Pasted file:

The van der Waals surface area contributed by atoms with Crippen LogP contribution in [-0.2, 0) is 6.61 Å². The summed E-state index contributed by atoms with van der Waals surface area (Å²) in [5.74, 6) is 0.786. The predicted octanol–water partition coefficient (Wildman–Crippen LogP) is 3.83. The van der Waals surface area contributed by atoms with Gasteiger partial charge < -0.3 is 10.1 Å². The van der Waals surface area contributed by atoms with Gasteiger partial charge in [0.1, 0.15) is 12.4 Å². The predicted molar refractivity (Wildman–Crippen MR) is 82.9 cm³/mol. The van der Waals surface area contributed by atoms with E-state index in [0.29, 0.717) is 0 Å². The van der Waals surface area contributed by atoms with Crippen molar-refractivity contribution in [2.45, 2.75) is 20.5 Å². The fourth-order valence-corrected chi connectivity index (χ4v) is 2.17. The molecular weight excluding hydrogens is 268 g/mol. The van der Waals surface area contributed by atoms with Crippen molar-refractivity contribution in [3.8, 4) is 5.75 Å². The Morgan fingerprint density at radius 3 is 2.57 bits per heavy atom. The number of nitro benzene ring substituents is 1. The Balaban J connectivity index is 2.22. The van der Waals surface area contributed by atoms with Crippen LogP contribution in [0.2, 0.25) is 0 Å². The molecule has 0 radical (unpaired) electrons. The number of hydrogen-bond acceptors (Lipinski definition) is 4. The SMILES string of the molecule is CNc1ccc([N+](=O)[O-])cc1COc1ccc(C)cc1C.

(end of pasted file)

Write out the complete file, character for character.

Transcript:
The van der Waals surface area contributed by atoms with Crippen LogP contribution in [-0.2, 0) is 6.61 Å². The summed E-state index contributed by atoms with van der Waals surface area (Å²) in [5.74, 6) is 0.786. The predicted octanol–water partition coefficient (Wildman–Crippen LogP) is 3.83. The van der Waals surface area contributed by atoms with Gasteiger partial charge < -0.3 is 10.1 Å². The van der Waals surface area contributed by atoms with Gasteiger partial charge in [0.1, 0.15) is 12.4 Å². The predicted molar refractivity (Wildman–Crippen MR) is 82.9 cm³/mol. The van der Waals surface area contributed by atoms with E-state index in [0.29, 0.717) is 0 Å². The van der Waals surface area contributed by atoms with Crippen molar-refractivity contribution in [2.45, 2.75) is 20.5 Å². The fourth-order valence-corrected chi connectivity index (χ4v) is 2.17. The molecular weight excluding hydrogens is 268 g/mol. The van der Waals surface area contributed by atoms with Crippen molar-refractivity contribution in [3.8, 4) is 5.75 Å². The Morgan fingerprint density at radius 3 is 2.57 bits per heavy atom. The number of nitro benzene ring substituents is 1. The Balaban J connectivity index is 2.22. The van der Waals surface area contributed by atoms with Crippen LogP contribution in [0.2, 0.25) is 0 Å². The molecule has 0 radical (unpaired) electrons. The number of hydrogen-bond acceptors (Lipinski definition) is 4. The SMILES string of the molecule is CNc1ccc([N+](=O)[O-])cc1COc1ccc(C)cc1C.